A survey of consumers and business leaders by Twilio is startling, at least to me.
- Nearly 7 out of 10 businesses think they’re communicating with their
- Only 2 out of 10 consumers agree.
Here’s the reality. Often what feels like over communication is really, truly just—communication. People need to hear your message up to seven times to really hear it. And when it comes to communication with companies, us consumers just want it to be simple.
We work with business owners and leaders throughout Indianapolis. During the course of the day they’re juggling every facet of business from human resources issues to supply chain snafus to daily sales to keep cash coming. If cash doesn’t flow, the staff isn’t paid. That’s a hard truth. Yet too many times communications (internal or external) fall to the bottom of the list. And there’s an illusion it’s ok, because maybe it already happened, someone else said it or it’s in the works.
These are self-limiting beliefs for a business owner. If a company’s external communications are not strategically aligned and managed your business’ reputation will suffer. From an employee standpoint, C-Suite executives know when internal communications are suffering because it’s hard to put key initiatives into place and subsequently keep top talent.
Companies that are highly effective at change management, engagement and communications reap the rewards:
- 5x more likely to outperform industry peers
- 20% more likely to report lower turnover rates
- 5x more likely to have managers who actively support the vision
(Study Towers Watson)
So why aren’t more leaders communicating and what should they do about it?
- They don’t know how (and that’s ok).
We have a current client who’s a master of operations and business growth. He’s the first person to say, “I don’t have a clue what to do to communicate my business.” And that’s why we work well together. I don’t know how to do so many things. I cannot fix a car, do my own taxes and am not handy around the house. There are smart and highly trained professionals who are experts in these areas. That’s why I call them to help. The key here is to be open to advice and ideas from professionals. Not all CEOs and leaders are, and it makes it hard to do the PR job when expertise and experience are disregarded.
- Business of the day always seems to outdo communications.
At 8 a.m., we all have the best intentions to accomplish a lot. We have a list of things we and a well-structured calendar of meetings. Then we look at email. Then the phone rings. People need ideas, input and feedback. Now it’s a couple hours later and nothing on that list has been scratched off. Those high priority things to do are on fire. My guess is communications and public relations isn’t among them. It should be weighted equally to other initiatives.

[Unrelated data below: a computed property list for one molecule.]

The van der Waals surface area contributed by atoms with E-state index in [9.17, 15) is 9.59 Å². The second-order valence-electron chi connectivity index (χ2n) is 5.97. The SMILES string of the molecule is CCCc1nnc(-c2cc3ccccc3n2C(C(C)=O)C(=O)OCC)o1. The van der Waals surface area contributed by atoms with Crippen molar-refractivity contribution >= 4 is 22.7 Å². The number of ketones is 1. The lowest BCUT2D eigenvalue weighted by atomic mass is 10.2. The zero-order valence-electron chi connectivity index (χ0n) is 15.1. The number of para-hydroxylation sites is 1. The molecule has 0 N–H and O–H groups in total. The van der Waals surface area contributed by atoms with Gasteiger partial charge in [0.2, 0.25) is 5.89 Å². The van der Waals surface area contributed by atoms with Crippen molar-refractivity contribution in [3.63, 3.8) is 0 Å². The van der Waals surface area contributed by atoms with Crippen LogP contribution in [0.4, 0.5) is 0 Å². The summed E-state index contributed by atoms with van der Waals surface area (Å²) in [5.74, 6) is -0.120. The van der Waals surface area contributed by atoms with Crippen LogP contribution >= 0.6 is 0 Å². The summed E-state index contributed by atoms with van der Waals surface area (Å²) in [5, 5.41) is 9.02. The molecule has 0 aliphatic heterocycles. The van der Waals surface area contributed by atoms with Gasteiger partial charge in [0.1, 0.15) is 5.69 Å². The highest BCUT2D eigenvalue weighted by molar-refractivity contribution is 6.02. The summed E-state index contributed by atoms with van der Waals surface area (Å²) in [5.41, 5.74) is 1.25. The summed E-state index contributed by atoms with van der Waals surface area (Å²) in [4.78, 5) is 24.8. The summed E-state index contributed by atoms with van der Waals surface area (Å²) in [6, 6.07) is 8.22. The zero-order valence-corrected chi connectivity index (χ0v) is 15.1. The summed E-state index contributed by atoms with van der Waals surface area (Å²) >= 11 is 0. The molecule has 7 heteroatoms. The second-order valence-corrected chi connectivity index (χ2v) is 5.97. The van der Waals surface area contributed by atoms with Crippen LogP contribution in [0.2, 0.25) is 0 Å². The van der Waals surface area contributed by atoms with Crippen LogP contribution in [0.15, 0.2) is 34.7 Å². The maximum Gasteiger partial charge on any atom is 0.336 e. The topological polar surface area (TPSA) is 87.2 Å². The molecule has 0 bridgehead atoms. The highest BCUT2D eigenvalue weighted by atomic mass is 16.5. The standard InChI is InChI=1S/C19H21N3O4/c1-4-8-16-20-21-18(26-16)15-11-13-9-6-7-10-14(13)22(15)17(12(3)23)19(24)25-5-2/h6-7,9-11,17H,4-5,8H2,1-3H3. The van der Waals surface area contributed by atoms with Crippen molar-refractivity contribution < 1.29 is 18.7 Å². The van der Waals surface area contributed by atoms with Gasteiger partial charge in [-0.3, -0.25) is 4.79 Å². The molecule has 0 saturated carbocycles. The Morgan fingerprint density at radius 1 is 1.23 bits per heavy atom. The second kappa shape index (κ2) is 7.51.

- It’s not a priority.
You cannot deny it. Just try! When we don’t know how to do something, it falls low in the priority list. Owning a company means wearing a lot of hats. Setting up communications goals isn’t a priority. A Forbes article from 2012 outlined what CEOs see as their #1 priority. They said, Getting and keeping top talent. Refer back to that Towers Watson survey above. It says companies that communicate well have lower turnover rates. Perhaps reprioritizing communications should become a priority for some leaders.
- Leadership is out of touch.
POPin collected responses from 163 business leaders, including C-level executives, across a variety of industries. Only 21% of executives solicit feedback from employees in person, and often that feedback is not candid. Employees fear negative career consequences for being honest. When leaders try to meet, 41% said they do townhall meetings. These typically are one-sided, favoring execs. Our team worked for a global corporation that did townhall meetings once, if not twice a year. The leaders came from Europe to talk. And talk they did! They were out of touch with the issues the employees faced in the United States. Executives talked about products that didn’t affect the people in Indianapolis, and their global business speach went over employees’ heads. And yes, we tried to coach these execs with prepared and well-presented information to no avail.
Get out from behind your desk. Talk with your staff, vendors, contractors and others who work with or for your business. Take a walk through the office and work areas. During my tenure at RCI here in Indianapolis, the CEO decided to have a contest with the call center staff. The winner got to train the CEO and have him take calls from customers. Not only did the staff love it and feel valued, but the CEO learned a lot too.
- Leadership doesn’t see the value.
Let’s go back to that opening piece of information. Seven out of 10 businesses think they’re communicating with customers effectively. Just two out of 10 consumers agree. When someone has a bad experience, they tell a friend or two or three or more. Even worse, they stop doing business with the company. Employees unhappy? They leave!
Make communications matter. It’s an easy tool that impacts so many aspects of operations.
If you’re thinking maybe it’s time to stop the communications illusion, email or call me o set a time. We’d love to hear how you want to be communicating your image.